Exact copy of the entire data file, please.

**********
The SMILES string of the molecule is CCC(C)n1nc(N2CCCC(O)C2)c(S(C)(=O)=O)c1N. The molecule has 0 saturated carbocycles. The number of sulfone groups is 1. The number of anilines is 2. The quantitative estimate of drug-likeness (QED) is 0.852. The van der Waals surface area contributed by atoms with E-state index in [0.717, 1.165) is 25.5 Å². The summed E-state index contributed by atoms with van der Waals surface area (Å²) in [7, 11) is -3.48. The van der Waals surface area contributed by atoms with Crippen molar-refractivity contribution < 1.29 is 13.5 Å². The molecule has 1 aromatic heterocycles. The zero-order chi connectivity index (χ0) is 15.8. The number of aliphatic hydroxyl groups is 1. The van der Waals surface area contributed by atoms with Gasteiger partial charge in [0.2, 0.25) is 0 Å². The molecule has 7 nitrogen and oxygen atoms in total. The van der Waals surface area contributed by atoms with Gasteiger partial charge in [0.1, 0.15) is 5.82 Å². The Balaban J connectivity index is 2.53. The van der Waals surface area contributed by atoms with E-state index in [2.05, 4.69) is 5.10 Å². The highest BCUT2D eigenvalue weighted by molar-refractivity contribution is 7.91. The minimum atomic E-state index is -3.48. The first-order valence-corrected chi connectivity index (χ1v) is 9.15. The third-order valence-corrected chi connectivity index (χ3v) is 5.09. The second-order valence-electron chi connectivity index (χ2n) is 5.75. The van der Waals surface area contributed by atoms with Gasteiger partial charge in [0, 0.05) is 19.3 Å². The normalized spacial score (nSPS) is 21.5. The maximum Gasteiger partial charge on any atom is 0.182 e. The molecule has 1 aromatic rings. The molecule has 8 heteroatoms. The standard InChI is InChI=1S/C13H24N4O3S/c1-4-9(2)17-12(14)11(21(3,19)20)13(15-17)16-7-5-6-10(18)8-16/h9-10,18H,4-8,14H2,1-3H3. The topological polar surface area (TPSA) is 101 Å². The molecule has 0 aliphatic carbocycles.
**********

The SMILES string of the molecule is CCC(C)n1nc(N2CCCC(O)C2)c(S(C)(=O)=O)c1N. The molecule has 0 saturated carbocycles. The number of sulfone groups is 1. The number of anilines is 2. The quantitative estimate of drug-likeness (QED) is 0.852. The van der Waals surface area contributed by atoms with E-state index in [0.717, 1.165) is 25.5 Å². The summed E-state index contributed by atoms with van der Waals surface area (Å²) in [7, 11) is -3.48. The van der Waals surface area contributed by atoms with Crippen molar-refractivity contribution < 1.29 is 13.5 Å². The molecule has 1 aromatic heterocycles. The zero-order chi connectivity index (χ0) is 15.8. The number of aliphatic hydroxyl groups is 1. The van der Waals surface area contributed by atoms with Gasteiger partial charge in [0.2, 0.25) is 0 Å². The molecule has 7 nitrogen and oxygen atoms in total. The van der Waals surface area contributed by atoms with Gasteiger partial charge in [0.1, 0.15) is 5.82 Å². The Balaban J connectivity index is 2.53. The van der Waals surface area contributed by atoms with E-state index in [2.05, 4.69) is 5.10 Å². The highest BCUT2D eigenvalue weighted by molar-refractivity contribution is 7.91. The minimum atomic E-state index is -3.48. The first-order valence-corrected chi connectivity index (χ1v) is 9.15. The third-order valence-corrected chi connectivity index (χ3v) is 5.09. The second-order valence-electron chi connectivity index (χ2n) is 5.75. The van der Waals surface area contributed by atoms with Gasteiger partial charge in [0, 0.05) is 19.3 Å². The normalized spacial score (nSPS) is 21.5. The maximum Gasteiger partial charge on any atom is 0.182 e. The molecule has 1 aromatic rings. The molecule has 8 heteroatoms. The standard InChI is InChI=1S/C13H24N4O3S/c1-4-9(2)17-12(14)11(21(3,19)20)13(15-17)16-7-5-6-10(18)8-16/h9-10,18H,4-8,14H2,1-3H3. The topological polar surface area (TPSA) is 101 Å². The molecule has 0 aliphatic carbocycles.